So you think that there is a common physical response to great art no matter the background, geographical location or period in time? I'm not sure an exhaustive enough study has been or could ever be done that could prove something like that.

    The questions I am asking have more to do with sparking discussion than ignorance or not understanding.
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  13. #51
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    Quote Originally Posted by bcarman View Post
    So you think that there is a common physical response to great art no matter the background, geographical location or period in time?
    Bill, there has to be. Otherwise art from the past could not communicate to us emotionally, ever.

    I'll take the example of music, because that is less encumbered by the 'conscious wool gathering' that can easily happen in the more concrete literal visual or literary arts that orochigenicide has just discussed and expanded on.
    18th century music sounds 'old fashioned' and Indian classical music sounds 'trippy' because of our chronological and cultural perspective. But these are generalised, surface additions; intellectual barnacles that accrue on the hull of the work, not its deep design. Most can't see the ship for the barnacles, and interpret what they discover in accordance with their particular historical archaeology.
    But the sailor in us senses the hull underneath, filters out the random cultural barnacles to get to the unfettered shape at its core and hears the music for what it is; a structure of sound that passes through us and activates the cams of our emotional commonality.

    That is to say, when seeking deep meaning, our innate pattern recognition tunes out the cultural noise and seeks out the elemental grammar of our emotional language.

    One concrete example to give everyone an actual taste of what I'm saying:
    Think of what would go through a young child's mind if the odd pieces of rotting keel dug up from a Viking burial site were only explained to him.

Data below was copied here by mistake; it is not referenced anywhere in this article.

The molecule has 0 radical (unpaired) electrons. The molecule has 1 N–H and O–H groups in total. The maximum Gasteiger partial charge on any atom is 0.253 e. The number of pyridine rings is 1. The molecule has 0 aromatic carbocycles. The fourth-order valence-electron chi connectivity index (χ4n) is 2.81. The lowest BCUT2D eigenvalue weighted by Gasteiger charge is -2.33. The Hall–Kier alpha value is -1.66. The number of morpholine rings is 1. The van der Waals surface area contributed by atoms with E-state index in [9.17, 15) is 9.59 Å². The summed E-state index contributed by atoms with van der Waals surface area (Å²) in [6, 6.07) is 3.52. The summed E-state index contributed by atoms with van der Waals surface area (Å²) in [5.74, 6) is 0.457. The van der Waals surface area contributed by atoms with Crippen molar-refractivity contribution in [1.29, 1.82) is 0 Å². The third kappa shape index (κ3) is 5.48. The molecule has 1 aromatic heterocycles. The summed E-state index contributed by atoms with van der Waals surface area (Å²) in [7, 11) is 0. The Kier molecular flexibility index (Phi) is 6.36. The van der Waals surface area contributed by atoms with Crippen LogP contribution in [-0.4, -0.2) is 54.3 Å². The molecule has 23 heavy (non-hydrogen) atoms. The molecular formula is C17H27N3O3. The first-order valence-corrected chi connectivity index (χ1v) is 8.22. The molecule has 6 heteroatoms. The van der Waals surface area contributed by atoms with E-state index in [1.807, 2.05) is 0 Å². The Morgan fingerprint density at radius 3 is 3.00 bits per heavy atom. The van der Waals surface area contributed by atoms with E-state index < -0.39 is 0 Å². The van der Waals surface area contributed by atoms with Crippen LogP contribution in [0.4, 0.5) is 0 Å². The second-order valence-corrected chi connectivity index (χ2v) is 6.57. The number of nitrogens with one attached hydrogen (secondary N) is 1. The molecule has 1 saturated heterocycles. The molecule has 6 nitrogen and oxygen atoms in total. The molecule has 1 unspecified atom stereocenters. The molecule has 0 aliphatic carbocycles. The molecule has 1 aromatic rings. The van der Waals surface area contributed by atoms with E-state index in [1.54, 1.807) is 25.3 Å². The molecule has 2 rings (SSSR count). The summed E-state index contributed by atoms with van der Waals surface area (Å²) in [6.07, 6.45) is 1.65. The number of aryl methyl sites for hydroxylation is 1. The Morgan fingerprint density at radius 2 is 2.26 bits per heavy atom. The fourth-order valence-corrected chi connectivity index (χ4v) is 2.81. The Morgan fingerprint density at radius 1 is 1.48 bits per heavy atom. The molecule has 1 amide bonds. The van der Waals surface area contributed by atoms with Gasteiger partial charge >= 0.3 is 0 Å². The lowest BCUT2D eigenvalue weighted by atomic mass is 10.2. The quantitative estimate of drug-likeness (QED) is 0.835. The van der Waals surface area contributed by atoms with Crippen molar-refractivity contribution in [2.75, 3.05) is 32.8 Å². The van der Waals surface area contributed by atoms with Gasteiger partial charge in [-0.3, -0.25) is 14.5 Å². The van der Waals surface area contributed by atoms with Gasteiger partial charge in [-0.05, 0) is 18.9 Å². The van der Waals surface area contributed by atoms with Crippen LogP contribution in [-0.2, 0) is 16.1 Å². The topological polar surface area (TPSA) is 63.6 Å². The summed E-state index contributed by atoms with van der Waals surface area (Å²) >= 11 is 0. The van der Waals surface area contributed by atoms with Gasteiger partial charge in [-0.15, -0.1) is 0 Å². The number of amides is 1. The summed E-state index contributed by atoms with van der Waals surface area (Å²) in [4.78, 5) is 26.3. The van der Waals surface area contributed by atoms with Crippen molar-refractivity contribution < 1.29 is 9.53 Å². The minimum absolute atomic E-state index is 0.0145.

Now think of what happens to their mind when you show them the full scale reconstruction of the long boat itself.

    Two quite distinct ways to appeal to two quite distinct functions of the mind.
    A lecture on wind dynamics.
    A yacht straining under full sail.
    One understood only by the educated, the other capable of touching us all.
    Last edited by Chris Bennett; June 17th, 2013 at 06:06 AM.
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  14. #52
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    Chris you know that I am only really trying to get some kind of real discussion going right? On the other hand you are conversing, so to speak, with an emotionally scarred person as we all are. Trusting emotions is a dangerous thing. My background in religion has tweaked my emotional receptors and makes me suspect of everything. I was taught to trust something spiritual, which it turns out was only really emotion, and believe in it.

    So in my damaged state, again we are all emotionally damaged in some way, I trust intellect in equal measures. Something that is capable of touching us all does not necessarily make it valuable or good.

    I have been physically and emotionally moved by visual art, I cried (a manly weeping) and was physically weakened when I saw a Vermeer on the wall for the first time. I went weak kneed in a room full of Rothkos and wanted to shout. But I will always be suspect of a universal shared human emotion; an emotion that exists in a vacuum of experience.

    Perhaps we understand emotion in different ways Chris. Your first sentence hints that might be true. Maybe I've lost my way with the word emotion.